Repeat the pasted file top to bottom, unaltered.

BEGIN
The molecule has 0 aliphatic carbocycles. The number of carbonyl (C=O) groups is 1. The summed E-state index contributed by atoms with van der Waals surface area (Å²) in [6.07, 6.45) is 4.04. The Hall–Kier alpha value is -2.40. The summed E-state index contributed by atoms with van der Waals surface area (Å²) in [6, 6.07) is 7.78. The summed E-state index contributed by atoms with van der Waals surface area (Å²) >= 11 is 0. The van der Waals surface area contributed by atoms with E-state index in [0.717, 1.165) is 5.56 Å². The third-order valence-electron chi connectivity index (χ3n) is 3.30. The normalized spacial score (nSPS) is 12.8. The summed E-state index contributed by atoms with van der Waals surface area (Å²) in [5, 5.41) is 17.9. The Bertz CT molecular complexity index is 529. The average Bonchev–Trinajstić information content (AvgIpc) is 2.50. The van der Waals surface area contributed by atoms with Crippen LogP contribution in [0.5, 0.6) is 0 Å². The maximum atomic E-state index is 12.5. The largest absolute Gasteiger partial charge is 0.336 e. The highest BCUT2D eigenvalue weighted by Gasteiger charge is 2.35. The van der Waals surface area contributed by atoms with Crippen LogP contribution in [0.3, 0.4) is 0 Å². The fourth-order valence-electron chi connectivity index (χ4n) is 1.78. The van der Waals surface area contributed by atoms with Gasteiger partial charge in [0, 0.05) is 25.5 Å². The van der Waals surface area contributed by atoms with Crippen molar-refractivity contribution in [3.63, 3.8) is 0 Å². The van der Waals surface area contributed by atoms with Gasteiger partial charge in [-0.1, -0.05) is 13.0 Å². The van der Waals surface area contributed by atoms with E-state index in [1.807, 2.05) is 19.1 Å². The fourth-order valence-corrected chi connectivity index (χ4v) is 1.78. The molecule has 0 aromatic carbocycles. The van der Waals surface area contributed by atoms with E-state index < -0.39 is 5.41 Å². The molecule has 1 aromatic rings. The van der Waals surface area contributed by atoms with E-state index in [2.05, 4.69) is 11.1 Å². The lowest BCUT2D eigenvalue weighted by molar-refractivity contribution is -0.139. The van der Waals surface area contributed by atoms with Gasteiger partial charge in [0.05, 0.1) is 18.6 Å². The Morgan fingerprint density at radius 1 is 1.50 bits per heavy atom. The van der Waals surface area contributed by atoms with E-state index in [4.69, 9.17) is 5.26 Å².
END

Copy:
The molecule has 0 aliphatic carbocycles. The number of carbonyl (C=O) groups is 1. The summed E-state index contributed by atoms with van der Waals surface area (Å²) in [6.07, 6.45) is 4.04. The Hall–Kier alpha value is -2.40. The summed E-state index contributed by atoms with van der Waals surface area (Å²) in [6, 6.07) is 7.78. The summed E-state index contributed by atoms with van der Waals surface area (Å²) >= 11 is 0. The van der Waals surface area contributed by atoms with E-state index in [0.717, 1.165) is 5.56 Å². The third-order valence-electron chi connectivity index (χ3n) is 3.30. The normalized spacial score (nSPS) is 12.8. The summed E-state index contributed by atoms with van der Waals surface area (Å²) in [5, 5.41) is 17.9. The Bertz CT molecular complexity index is 529. The average Bonchev–Trinajstić information content (AvgIpc) is 2.50. The van der Waals surface area contributed by atoms with Crippen LogP contribution in [0.5, 0.6) is 0 Å². The maximum atomic E-state index is 12.5. The largest absolute Gasteiger partial charge is 0.336 e. The highest BCUT2D eigenvalue weighted by Gasteiger charge is 2.35. The van der Waals surface area contributed by atoms with Crippen LogP contribution in [0.3, 0.4) is 0 Å². The fourth-order valence-electron chi connectivity index (χ4n) is 1.78. The van der Waals surface area contributed by atoms with Gasteiger partial charge in [0, 0.05) is 25.5 Å². The van der Waals surface area contributed by atoms with Crippen molar-refractivity contribution in [3.63, 3.8) is 0 Å². The van der Waals surface area contributed by atoms with Gasteiger partial charge in [-0.1, -0.05) is 13.0 Å². The van der Waals surface area contributed by atoms with E-state index in [1.807, 2.05) is 19.1 Å². The fourth-order valence-corrected chi connectivity index (χ4v) is 1.78. The molecule has 0 aromatic carbocycles. The van der Waals surface area contributed by atoms with E-state index < -0.39 is 5.41 Å². The molecule has 1 aromatic rings. The van der Waals surface area contributed by atoms with E-state index in [2.05, 4.69) is 11.1 Å². The lowest BCUT2D eigenvalue weighted by molar-refractivity contribution is -0.139. The van der Waals surface area contributed by atoms with Gasteiger partial charge in [0.05, 0.1) is 18.6 Å². The Morgan fingerprint density at radius 1 is 1.50 bits per heavy atom. The van der Waals surface area contributed by atoms with E-state index in [4.69, 9.17) is 5.26 Å².